Lucknow is the capital of Uttar Pradesh state. The Siege of Lucknow and its Relief by British troops in 1857 (left) were seminal. For Indians it was an early step towards independence; for the British it resulted in the Raj (‘rule’) administration direct from Westminster 1858-1947. The site of the British Residency (right) is well maintained today. Several Holmes stories refer to historic events in Lucknow.

    Sights to see

    Bara Imambara, Chota Imambara, Hussainabad Clock Tower, British residency, Charbagh Railway Station, King George Medical University, Vidhan Sabha, La Martiniere

    Expected Sherlockian activities

    We hope to arrange a cricket match at La Martiniere college

    AGRA

    Agra Fort, the mighty double-walled fortress built by Mughal emperor Akbar, was taken by the British in 1803. It became a centre of their administration and commerce and a key communications centre during the 1857 upheavals – hence its appropriate choice in Conan Doyle’s The Sign of Four

    DAY 14: LEAVE LUCKNOW TO TRAVEL BY COACH TO AGRA – 2 NIGHTS

    We travel to Agra passing Cawnpore en route and viewing the remains of the Great Hedge of India.

    Arriving in Agra, we are now back in Uttar Pradesh state, in the city where the great Mughal emperors presided over one of the world’s most dazzling courts from 1526 to 1648, and where the British later centred their military administration for north India.

    Sights to see

    Taj Mahal by day and at dawn, Agra Fort, Tomb of Itimad-ud-Daulah, Fatehpur Sikri, Post Office, Telegraph Office

    Expected Sherlockian activities

    An event at Agra Fort in costume

    SHIMLA

    DAY 15: OVERNIGHT TRAIN FROM AGRA ARRIVING SHIMLA DAY 16; 3 NIGHTS IN SHIMLA

    The Great Game is Afoot!’ The final climb to Shimla, 7,084 feet above sea level, is by the Kalka-Shimla narrow-gauge railway line. A feat of engineering, it has 806 bridges and 103 tunnels and was completed in 1906. In Shimla, the cool summer headquarters of British India from 1833 to 1947, many British period buildings survive including the imposing Viceregal Lodge on Observatory Hill, completed in 1888.

    Shimla is now the capital and the largest city of the Northern Indian state of Himachal Pradesh. It is the principal commercial, cultural and educational centre of the state. It was the capital city in exile of British Burma (present-day Myanmar) from 1942 to 1945.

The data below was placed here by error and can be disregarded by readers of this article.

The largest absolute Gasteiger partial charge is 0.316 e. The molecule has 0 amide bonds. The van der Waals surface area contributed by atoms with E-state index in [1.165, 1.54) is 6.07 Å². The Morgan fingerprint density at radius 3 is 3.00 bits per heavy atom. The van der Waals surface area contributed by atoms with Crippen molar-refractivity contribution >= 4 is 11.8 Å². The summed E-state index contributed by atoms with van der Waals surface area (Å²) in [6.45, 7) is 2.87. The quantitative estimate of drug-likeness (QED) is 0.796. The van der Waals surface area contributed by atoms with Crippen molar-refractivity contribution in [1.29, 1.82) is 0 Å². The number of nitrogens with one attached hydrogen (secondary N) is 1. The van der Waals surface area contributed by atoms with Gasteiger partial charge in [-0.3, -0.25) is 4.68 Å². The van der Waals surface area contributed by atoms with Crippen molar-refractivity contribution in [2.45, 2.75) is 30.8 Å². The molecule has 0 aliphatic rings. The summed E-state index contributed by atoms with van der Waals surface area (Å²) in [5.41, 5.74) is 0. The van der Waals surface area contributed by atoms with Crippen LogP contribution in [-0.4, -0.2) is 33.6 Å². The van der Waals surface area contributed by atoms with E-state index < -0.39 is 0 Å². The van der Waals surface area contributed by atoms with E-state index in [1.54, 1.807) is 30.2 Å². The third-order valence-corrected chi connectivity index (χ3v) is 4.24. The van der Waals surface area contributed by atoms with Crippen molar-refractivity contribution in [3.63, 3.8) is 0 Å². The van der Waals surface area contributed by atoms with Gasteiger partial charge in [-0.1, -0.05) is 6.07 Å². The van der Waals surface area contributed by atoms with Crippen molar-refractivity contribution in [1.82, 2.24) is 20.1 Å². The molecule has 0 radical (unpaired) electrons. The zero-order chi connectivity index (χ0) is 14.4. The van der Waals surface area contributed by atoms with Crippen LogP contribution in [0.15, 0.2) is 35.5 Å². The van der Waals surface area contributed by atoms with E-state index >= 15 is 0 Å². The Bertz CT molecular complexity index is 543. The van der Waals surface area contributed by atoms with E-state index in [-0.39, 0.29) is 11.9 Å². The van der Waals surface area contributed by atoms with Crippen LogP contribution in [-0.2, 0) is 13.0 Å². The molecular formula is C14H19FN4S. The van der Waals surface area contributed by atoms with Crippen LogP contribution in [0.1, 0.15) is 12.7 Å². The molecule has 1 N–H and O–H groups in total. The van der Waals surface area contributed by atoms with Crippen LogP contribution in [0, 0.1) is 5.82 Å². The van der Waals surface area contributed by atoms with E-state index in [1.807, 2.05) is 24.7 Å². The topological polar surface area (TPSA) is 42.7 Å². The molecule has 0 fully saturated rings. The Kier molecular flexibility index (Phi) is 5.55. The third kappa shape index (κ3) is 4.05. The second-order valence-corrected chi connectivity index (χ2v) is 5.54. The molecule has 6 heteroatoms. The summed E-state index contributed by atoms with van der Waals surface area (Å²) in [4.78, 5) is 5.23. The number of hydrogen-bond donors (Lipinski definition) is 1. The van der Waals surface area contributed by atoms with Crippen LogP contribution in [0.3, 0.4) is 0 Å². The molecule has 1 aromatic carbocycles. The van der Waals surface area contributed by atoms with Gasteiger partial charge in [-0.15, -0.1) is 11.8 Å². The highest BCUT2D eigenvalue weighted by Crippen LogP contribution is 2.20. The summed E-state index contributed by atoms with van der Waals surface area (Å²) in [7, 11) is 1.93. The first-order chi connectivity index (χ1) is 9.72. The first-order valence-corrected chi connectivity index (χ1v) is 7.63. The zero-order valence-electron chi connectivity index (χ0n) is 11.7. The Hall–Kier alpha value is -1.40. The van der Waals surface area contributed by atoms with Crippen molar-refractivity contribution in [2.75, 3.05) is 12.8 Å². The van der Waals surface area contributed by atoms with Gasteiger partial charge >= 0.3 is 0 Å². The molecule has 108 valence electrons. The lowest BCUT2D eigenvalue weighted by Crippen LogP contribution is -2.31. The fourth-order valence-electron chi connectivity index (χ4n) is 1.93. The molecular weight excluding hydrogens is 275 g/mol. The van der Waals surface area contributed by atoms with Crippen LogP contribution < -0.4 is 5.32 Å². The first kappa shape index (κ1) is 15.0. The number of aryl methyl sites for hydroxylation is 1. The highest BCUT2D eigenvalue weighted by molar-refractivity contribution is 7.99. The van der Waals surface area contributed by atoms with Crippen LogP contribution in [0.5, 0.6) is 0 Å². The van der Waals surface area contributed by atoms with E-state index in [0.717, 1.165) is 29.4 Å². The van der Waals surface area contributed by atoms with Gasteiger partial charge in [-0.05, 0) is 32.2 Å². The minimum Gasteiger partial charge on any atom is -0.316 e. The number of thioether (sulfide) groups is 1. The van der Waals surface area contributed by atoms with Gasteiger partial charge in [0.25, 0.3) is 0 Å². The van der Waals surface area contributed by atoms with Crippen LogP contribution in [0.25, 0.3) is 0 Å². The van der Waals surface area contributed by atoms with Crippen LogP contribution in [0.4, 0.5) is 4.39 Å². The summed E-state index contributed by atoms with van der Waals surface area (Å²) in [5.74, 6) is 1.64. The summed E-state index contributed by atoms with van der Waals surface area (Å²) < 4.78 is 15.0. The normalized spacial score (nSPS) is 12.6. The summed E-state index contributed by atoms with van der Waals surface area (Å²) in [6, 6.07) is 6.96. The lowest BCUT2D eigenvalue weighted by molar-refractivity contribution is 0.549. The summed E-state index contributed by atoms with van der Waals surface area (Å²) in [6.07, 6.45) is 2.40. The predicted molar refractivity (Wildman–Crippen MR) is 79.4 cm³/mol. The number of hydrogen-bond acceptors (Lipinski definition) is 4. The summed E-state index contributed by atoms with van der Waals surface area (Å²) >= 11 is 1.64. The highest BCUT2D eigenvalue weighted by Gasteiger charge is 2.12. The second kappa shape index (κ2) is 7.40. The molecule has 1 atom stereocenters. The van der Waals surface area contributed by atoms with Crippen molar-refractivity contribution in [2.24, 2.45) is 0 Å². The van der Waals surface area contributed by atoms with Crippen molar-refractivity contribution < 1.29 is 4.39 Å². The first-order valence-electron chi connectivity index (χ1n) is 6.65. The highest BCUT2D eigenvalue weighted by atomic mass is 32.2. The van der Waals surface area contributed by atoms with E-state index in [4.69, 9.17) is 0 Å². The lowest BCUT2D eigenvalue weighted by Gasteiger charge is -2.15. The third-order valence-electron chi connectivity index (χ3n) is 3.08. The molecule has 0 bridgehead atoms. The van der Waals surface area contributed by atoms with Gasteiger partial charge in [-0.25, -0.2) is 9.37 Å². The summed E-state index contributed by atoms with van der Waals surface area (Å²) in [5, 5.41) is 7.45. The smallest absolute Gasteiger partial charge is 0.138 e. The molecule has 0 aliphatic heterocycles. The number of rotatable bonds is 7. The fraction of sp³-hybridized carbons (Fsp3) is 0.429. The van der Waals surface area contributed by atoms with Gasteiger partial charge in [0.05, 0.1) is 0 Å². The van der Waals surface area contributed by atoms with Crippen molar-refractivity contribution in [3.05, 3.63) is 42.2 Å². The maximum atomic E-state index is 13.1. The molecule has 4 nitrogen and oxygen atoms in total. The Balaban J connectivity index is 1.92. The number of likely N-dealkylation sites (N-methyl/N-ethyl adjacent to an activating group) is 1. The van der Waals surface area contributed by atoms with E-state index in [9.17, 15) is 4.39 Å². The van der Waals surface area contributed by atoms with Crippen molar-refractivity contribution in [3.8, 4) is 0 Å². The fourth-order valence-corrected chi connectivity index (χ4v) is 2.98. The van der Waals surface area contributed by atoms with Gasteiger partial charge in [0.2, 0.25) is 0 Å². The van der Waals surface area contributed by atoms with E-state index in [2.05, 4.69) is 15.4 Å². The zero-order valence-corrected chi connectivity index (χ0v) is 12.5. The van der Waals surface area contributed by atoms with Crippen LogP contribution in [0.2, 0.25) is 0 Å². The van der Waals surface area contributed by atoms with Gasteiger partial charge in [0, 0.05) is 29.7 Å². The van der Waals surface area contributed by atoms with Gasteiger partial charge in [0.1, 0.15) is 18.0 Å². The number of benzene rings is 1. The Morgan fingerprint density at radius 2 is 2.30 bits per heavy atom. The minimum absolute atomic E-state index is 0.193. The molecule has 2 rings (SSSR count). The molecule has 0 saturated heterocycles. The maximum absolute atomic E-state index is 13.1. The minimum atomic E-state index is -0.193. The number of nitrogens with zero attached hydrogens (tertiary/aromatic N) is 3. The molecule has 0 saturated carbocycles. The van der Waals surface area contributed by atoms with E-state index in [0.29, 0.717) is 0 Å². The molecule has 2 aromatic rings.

Sights to see

    Christ Church, Jakhu Temple, Himachal State Museum, Viceregal Lodge, Post Office & Bank Building, Scandal Point, The Ridge, Botanical Gardens (specimens and poisons)

    Expected Sherlockian activities

    A Sherlockian performance at the Gaiety Theatre 

    NEW DELHI

    Rastrapathi Bhawan, built as the British Viceregal Lodge, is the centrepiece of Lutyens’s New Delhi which was built 1911-31 as the capital of the Eastern Empire. Within 17 years it became the capital of independent India.

    DAY 20: TO DELHI BY COACH AND AIR – 3 NIGHTS

    Delhi, India’s capital territory, is a massive metropolitan area in the country’s north. In Old Delhi, a neighbourhood dating to the 1600s, stands the imposing Mughal-era Red Fort, a symbol of India, and the sprawling Jama Masjid mosque, whose courtyard accommodates 25,000 people. Nearby is Chandni Chowk, a vibrant bazaar filled with food carts, sweets shops and spice stalls.

    Sights to see

    National Rail Museum, Saint James’s Church, Coronation Durbar Park, Gandhi Smriti, National Museum, Parliament Building, Humayun’s tomb, Qutab Minar, Rashtrapati Bhavan*, Cathedral of the Redemption, Connaught Circus, Raj Path, India Gate, Delhi Fort, Jami Masjid, rickshaw ride

    Expected Sherlockian activities

    Hospitality at British High Commission, Visit to All India Radio or TV studio – get involved in a programme.

    Final dinner at Delhi Gymkhana Club

    Day 23: End of Tour – depart

    Pilgrims may of course wish to extend their tour to visit other parts of this vibrant country.

    [1] The final dates have yet to be arranged